My professional background is fundamentally Francophone, where I spent the critical years of my formation as an artist. On the other hand, I've been living in Spain for three decades and I'm also immersed in Hispanic culture (including Latin America). Regardless of this, the essence of my being is the villager of Kosovo, the child who played in the streets of Pristina. Something that no other experience redeems.

Consequently, the importance of the homeland is not material for me, but spiritual.

After a conference in Havana

5. How many times a year do you visit Kosovo on average?

- In a normal situation, three or four times. I hope to do it more often once the pandemic is over.

6. How much has Kosovo changed according to your impression?

- In the media and social networks, I am noticing a lot of dissatisfaction with the evolution of the Kosovar mentality. It is a healthy reaction, because one should always be tempted towards improvement, but my age and life experience enable me to make pretty favorable comparisons. Not only has Kosovar society come a long way in a relatively short time, but it is also the fact that current Europe is experiencing a worrying regression.

Where Kosovo not only limps, but has proved disastrous, is politics. Today, the responsibility for a positive development is equally shared by the government and the opposition, because neither can produce positive results without the other.

7. What do you miss the most from Kosovo in exile?

- Kosovars in general, with their strengths and weaknesses. Kosovar youth, which fascinates me. He is one of the most dynamic I know. Her enthusiasm is in an absolutely contradictory relationship with the economic and political situation. She is "betrayed" by the West that she adores, but she still doesn't give up.

8. Do you think of returning one day to live in Kosovo?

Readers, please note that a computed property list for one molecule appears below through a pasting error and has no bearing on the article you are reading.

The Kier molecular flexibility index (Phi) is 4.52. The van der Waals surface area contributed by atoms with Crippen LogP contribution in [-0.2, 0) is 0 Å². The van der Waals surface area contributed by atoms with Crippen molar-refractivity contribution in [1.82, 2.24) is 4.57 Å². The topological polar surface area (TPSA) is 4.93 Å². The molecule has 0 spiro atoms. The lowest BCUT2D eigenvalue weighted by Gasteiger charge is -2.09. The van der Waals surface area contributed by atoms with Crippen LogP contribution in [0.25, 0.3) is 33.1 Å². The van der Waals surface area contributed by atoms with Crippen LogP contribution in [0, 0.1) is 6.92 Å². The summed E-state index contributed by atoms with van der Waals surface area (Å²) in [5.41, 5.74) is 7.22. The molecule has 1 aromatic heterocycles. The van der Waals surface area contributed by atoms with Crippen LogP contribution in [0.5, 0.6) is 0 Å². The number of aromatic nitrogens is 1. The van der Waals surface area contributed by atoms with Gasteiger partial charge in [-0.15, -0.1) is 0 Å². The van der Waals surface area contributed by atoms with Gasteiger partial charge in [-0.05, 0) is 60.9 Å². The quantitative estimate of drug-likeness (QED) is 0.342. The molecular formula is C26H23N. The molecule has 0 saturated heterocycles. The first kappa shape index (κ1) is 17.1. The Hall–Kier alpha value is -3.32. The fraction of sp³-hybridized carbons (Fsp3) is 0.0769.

- I don't make long-term plans because, even though I'm pretty stable now, I'm always ready for the next challenge. Havana, New York, Tokyo,... or Prishtina: no eventuality closed the door!

9. Describe your professional commitment to us in more detail?

- I have practiced many different professions, but where I have created prestige is the field of graphic novels. I am not among the untouchable stars who have a secure future, but I feel privileged because publishers want to have me in their catalog, the media follow my work and I have a fan base solid in the Francophone market, and I am preparing to approach the Anglo-Saxon one (markets such as the Spanish, Italian, etc., are only anecdotal, without serious commercial weight). Despite my age, I am still able to surprise and bring something unexpected.

In the musical spectrum, I hope to reconstitute my jazz line-up after the pandemic is over, for new recordings and concerts, but with only artistic ambitions. It is a very fragile profession.

10. In your opinion, what should Kosovo institutions do for emigrants?

- I am not the right person for such a question. What would eventually interest me is if I can do something for Kosovar institutions. Of course, I by no means wish to generalize my situation, I'm sure others can better define such needs.

Portrait by Hazir Reka